La Stampa (IT) /

The fear of invasion

The refugees are being used as "weapons of mass migration", La Stampa writes, borrowing a term coined by political scientist Kelly Greenhill:

“This is an anything but covert means of applying pressure, this human bomb used in the most treacherous of asymmetrical wars. The outrage over the defenceless newborn rescued from the waves off the coast of Ceuta lasts just as long as the thought that it could be our own son. Then the image fades, just as the image of Alan Kurdi faded in its day, and the focus remains only on the numbers. These are irrelevant, nevertheless they are perceived as being so high that they can be used as a weapon. For the fear of invasion, which has grown with economic insecurity, has rendered the West even more vulnerable.”

Der Spiegel (DE) /

Create legal routes to the EU

Inhumane strategies are not the only way to keep migration manageable, Der Spiegel points out:

“Germany, France, Sweden and others should form a 'coalition of the willing' to strengthen the right of asylum. This coalition would have to create legal routes for refugees to come to Europe. These could entail humanitarian visas as well as family reunification or job initiatives. And it must finally invest more in the United Nations resettlement programme, which transfers asylum seekers from third countries such as Jordan to host countries in an orderly manner. Only in this way can the paradox be resolved according to which those seeking protection must first cross the border illegally via often murderous routes in order to then be able to apply for asylum legally in the EU.”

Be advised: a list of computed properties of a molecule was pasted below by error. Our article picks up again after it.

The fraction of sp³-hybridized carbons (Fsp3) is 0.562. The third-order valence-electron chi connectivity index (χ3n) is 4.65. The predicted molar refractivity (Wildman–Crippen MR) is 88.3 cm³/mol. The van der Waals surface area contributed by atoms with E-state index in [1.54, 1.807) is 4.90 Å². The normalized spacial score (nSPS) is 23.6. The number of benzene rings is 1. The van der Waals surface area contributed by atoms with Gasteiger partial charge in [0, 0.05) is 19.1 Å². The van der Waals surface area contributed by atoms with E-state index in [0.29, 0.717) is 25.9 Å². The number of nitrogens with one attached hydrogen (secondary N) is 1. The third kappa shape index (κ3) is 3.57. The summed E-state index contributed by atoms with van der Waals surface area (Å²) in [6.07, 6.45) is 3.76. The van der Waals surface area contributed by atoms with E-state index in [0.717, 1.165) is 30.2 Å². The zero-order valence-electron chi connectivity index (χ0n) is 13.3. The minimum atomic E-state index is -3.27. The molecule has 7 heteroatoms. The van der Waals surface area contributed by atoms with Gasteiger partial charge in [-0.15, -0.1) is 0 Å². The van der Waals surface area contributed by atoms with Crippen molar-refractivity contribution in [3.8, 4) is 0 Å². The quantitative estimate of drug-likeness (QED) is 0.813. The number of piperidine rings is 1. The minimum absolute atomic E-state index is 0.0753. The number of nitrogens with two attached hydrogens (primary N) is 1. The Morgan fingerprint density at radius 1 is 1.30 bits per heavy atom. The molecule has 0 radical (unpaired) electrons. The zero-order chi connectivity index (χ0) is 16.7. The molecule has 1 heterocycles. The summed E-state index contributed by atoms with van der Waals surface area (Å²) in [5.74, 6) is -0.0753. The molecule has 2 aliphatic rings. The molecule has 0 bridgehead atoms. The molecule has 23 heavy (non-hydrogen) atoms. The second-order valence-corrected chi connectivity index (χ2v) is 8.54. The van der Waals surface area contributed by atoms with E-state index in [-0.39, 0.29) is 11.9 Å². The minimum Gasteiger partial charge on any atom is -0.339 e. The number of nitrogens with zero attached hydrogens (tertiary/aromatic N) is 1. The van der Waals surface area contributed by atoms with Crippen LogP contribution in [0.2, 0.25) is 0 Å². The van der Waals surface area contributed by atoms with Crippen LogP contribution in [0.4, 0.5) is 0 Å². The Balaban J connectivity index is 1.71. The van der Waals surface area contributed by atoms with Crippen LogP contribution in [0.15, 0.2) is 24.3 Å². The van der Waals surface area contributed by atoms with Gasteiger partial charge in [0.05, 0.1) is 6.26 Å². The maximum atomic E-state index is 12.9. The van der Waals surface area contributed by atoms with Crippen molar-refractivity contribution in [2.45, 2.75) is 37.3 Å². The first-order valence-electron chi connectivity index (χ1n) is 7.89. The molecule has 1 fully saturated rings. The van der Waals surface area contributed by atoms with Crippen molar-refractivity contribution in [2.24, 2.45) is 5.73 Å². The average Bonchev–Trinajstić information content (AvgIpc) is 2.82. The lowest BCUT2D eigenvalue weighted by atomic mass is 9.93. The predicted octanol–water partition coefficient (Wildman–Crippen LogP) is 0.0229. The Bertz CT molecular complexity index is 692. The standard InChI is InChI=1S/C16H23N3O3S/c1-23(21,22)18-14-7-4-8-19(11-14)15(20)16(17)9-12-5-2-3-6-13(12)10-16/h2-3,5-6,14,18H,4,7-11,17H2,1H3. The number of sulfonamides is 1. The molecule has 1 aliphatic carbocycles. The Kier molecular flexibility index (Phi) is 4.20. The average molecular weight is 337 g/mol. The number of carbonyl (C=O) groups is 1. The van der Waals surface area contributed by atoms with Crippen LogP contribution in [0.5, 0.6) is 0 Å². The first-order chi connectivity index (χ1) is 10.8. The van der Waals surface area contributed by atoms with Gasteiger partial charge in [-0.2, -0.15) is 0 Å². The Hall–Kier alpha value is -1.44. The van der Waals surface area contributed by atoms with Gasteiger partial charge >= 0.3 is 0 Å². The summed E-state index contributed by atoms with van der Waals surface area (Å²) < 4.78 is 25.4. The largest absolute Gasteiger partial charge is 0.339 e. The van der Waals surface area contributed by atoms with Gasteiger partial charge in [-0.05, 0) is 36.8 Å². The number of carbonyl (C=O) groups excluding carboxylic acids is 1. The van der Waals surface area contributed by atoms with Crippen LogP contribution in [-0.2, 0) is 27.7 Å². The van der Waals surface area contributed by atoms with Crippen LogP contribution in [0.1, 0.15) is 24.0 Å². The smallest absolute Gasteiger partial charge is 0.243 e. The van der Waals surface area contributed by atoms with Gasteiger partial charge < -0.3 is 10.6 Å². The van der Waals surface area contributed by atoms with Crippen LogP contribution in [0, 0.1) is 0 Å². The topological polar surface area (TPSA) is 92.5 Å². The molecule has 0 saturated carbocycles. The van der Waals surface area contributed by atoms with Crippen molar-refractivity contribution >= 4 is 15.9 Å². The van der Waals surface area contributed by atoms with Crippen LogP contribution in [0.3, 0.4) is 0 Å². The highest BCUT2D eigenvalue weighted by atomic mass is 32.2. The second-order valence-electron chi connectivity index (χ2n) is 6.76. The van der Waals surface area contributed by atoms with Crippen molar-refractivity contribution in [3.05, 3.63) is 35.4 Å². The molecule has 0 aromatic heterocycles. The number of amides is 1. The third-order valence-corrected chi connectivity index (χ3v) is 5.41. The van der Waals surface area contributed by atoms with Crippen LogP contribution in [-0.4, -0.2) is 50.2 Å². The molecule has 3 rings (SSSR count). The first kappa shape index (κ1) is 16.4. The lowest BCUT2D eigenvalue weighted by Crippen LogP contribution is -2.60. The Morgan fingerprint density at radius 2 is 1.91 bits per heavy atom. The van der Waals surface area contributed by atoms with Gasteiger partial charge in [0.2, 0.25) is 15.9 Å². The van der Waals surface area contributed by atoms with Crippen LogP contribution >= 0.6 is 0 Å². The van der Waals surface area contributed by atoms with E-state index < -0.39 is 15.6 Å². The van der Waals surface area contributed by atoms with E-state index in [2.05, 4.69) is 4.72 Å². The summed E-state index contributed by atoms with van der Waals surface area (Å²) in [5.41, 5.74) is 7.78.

Tygodnik Powszechny (PL) /

A habit of silent consent

Parallel to the events in Ceuta, the private rescue ship Sea-Eye 4 has saved more than 400 people from distress at sea since Saturday. The suffering in the Mediterranean has become an everyday occurrence, Tygodnik Powszechny laments:

“Migrants and refugees deceived and pressured by smugglers are dying by the dozen in dreadful circumstances. We know this, but their deaths have become a permanent phenomenon for us. In the public's eye it is as much a part of the Mediterranean as war is to the Middle East (which is equally wrong). It is not that we are indifferent. It is more like a bad habit that encourages silent consent to the nightmarish status quo, a 'grey zone' where many things and irregularities occur.”